Of course, the reality is a bit more complicated than that, mostly because it's difficult for a casual (or even a not-so-casual) user to calculate thermal resistance. Essentially, it involves duplicating our test procedure — including measuring the amount of power consumed by the CPU and hoping that minor differences in VRM efficiency are not enough to compromise the results. On top of that, variables such as system airflow (which is not taken into account by our test bench) and the aforementioned accuracy of the onboard thermal sensor can also affect results.

Despite the difficulties in making good use of them, we shall continue publishing the thermal resistance results as we have since we began testing heatsinks. If nothing else, thermal resistance is still the most "correct" way of expressing how well a heatsink cools.

VRM Efficiency

One final source of variance is worth mentioning: VRM efficiency. Our measurements of CPU power — and the thermal resistance results that are derived from it — include power losses in the VRMs. As a general rule, VRM efficiency does not change significantly between tests — though VRM efficiency can vary quite a bit from board to board.

However, there is one specific instance when VRM efficiency can affect our results. Like any other electronic component, the VRM efficiency begins to drop once it is above a certain temperature. If the VRMs are not cooled adequately, the power losses in the VRMs increase and the total amount of heat that must be dissipated by the heatsink goes up. Because the major source of heat near the VRMs is the CPU, the VRMs often overheat when the CPU is undercooled, but they can also overheat in a system with poor system airflow, as outlined in the yellow box below.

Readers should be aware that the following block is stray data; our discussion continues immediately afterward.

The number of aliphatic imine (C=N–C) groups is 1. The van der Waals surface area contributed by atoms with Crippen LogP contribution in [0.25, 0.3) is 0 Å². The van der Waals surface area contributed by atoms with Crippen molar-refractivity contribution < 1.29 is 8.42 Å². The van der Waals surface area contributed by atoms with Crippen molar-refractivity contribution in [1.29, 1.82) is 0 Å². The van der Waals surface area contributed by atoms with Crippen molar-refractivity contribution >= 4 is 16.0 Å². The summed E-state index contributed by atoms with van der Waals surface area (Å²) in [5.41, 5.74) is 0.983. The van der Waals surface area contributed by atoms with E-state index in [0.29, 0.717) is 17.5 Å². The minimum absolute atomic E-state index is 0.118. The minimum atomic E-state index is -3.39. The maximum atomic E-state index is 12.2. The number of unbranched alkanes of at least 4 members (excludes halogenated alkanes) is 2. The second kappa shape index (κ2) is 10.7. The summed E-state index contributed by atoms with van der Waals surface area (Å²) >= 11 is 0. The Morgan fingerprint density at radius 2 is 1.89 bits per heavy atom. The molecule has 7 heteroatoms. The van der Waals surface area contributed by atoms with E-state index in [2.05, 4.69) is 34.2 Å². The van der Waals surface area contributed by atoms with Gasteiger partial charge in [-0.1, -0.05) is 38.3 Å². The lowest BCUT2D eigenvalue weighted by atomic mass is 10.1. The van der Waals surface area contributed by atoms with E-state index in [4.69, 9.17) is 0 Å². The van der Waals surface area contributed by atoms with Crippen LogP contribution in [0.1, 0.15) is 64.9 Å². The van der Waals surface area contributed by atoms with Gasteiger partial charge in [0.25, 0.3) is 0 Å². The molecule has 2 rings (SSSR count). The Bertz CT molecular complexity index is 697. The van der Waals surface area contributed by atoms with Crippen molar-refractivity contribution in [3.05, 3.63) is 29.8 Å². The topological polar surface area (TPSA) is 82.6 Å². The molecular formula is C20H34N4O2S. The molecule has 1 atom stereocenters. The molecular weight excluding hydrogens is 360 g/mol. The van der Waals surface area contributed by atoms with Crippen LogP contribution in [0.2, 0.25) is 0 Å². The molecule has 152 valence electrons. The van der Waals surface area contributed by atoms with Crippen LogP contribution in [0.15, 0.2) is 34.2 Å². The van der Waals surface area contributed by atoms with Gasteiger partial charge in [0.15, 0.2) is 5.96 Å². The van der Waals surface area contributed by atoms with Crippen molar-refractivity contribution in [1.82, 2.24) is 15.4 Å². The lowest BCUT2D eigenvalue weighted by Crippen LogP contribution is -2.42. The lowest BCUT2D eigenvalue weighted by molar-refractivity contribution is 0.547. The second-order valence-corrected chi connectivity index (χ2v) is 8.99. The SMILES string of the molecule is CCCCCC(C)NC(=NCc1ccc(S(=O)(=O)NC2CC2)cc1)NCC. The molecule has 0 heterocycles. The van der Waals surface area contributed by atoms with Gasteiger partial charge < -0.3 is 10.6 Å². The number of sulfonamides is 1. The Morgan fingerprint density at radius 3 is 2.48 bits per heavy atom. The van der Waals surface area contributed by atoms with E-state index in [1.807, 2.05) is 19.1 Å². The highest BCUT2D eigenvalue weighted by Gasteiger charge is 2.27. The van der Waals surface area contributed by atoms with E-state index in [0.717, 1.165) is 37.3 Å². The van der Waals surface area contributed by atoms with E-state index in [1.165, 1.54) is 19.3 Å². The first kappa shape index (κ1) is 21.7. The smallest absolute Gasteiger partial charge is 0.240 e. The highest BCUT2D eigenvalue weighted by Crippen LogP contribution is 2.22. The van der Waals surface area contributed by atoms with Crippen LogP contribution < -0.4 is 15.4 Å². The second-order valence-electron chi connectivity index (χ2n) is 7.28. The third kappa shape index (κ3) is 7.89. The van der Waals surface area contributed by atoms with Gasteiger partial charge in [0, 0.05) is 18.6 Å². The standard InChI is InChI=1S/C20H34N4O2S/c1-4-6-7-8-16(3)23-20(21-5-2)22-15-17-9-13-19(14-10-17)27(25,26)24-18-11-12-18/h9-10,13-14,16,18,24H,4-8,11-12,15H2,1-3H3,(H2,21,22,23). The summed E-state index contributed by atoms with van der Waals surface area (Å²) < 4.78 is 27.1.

Obviously, this increase in power draw makes our thermal resistance results invalid, since they are calculated on the assumption that the CPU and VRMs draw 78W. For this reason, AC power is monitored during testing, and if it increases above normal (120W under load), the change is noted and CPU power consumption is re-measured for the relevant data points. This increase in power consumption is unhealthy, and it's unlikely that a heatsink that demonstrates this kind of variance will be highly praised by SPCR.


Motherboard makers generally assume a certain level of "spillover" airflow from the heatsink fan across the voltage regulator module (VRM) components that are placed around the CPU socket. These components include capacitors, power transistors and inductors (coils). When the CPU fan speed is reduced to minimal levels in order to achieve low noise, cooling for the CPU may be perfectly adequate with a good heatsink, but the VRM components may be prone to overheating, which can impair electrical efficiency and reduce component life.

Tall tower (or high rise) heatsinks with fans that blow air parallel to the motherboard rather than down at it are more likely to cause VRM component cooling problems — even when the fan is not run at minimal speed, because the airflow is sometimes blocked by the fins from reaching the surface of the motherboard. When the fans on such heatsinks are slowed to minimum speed, VRM cooling can suffer quite a bit.

Users should be aware of this potential issue and ensure some additional airflow from at least one case exhaust fan in most systems, especially in systems with hot (100W+) processors. The quality, efficiency and intrinsic cooling of VRMs varies substantially from motherboard to motherboard, however.